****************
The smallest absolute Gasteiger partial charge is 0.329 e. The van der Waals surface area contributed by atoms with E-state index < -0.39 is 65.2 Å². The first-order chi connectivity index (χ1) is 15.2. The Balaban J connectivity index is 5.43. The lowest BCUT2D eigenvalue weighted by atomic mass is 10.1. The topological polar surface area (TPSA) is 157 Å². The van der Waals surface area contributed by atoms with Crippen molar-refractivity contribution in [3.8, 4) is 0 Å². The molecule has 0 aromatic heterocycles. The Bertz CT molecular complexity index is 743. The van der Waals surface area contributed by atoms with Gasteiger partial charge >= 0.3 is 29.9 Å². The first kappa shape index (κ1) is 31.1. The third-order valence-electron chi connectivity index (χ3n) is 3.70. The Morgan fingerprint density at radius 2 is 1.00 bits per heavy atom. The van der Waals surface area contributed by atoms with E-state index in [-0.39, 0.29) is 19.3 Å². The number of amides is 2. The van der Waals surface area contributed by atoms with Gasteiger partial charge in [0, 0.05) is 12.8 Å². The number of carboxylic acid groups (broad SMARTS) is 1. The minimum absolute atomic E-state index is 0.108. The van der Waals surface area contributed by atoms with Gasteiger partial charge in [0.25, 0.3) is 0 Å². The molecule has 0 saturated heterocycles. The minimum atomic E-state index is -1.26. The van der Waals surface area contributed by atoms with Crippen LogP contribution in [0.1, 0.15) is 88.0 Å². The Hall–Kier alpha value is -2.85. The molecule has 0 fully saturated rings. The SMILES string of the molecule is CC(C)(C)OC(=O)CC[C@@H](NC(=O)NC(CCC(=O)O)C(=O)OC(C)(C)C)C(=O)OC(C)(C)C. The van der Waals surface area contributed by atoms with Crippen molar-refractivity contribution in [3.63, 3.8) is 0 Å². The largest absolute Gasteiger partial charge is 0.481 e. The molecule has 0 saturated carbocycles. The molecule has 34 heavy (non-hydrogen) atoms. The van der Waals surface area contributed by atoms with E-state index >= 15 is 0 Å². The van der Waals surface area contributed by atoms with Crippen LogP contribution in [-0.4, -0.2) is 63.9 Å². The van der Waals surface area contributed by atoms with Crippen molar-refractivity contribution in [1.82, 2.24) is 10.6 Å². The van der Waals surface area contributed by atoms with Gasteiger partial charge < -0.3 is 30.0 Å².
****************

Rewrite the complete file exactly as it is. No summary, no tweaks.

The smallest absolute Gasteiger partial charge is 0.329 e. The van der Waals surface area contributed by atoms with E-state index < -0.39 is 65.2 Å². The first-order chi connectivity index (χ1) is 15.2. The Balaban J connectivity index is 5.43. The lowest BCUT2D eigenvalue weighted by atomic mass is 10.1. The topological polar surface area (TPSA) is 157 Å². The van der Waals surface area contributed by atoms with Crippen molar-refractivity contribution in [3.8, 4) is 0 Å². The molecule has 0 aromatic heterocycles. The Bertz CT molecular complexity index is 743. The van der Waals surface area contributed by atoms with Gasteiger partial charge >= 0.3 is 29.9 Å². The first kappa shape index (κ1) is 31.1. The third-order valence-electron chi connectivity index (χ3n) is 3.70. The Morgan fingerprint density at radius 2 is 1.00 bits per heavy atom. The van der Waals surface area contributed by atoms with E-state index in [-0.39, 0.29) is 19.3 Å². The number of amides is 2. The van der Waals surface area contributed by atoms with Gasteiger partial charge in [0, 0.05) is 12.8 Å². The number of carboxylic acid groups (broad SMARTS) is 1. The minimum absolute atomic E-state index is 0.108. The van der Waals surface area contributed by atoms with Gasteiger partial charge in [0.25, 0.3) is 0 Å². The molecule has 0 saturated heterocycles. The minimum atomic E-state index is -1.26. The van der Waals surface area contributed by atoms with Crippen LogP contribution in [0.1, 0.15) is 88.0 Å². The Hall–Kier alpha value is -2.85. The molecule has 0 fully saturated rings. The SMILES string of the molecule is CC(C)(C)OC(=O)CC[C@@H](NC(=O)NC(CCC(=O)O)C(=O)OC(C)(C)C)C(=O)OC(C)(C)C. The van der Waals surface area contributed by atoms with Crippen molar-refractivity contribution in [3.63, 3.8) is 0 Å². The largest absolute Gasteiger partial charge is 0.481 e. The molecule has 0 saturated carbocycles. The molecule has 34 heavy (non-hydrogen) atoms. The van der Waals surface area contributed by atoms with E-state index >= 15 is 0 Å². The van der Waals surface area contributed by atoms with Crippen LogP contribution in [-0.4, -0.2) is 63.9 Å². The van der Waals surface area contributed by atoms with Crippen molar-refractivity contribution in [1.82, 2.24) is 10.6 Å². The van der Waals surface area contributed by atoms with Gasteiger partial charge < -0.3 is 30.0 Å².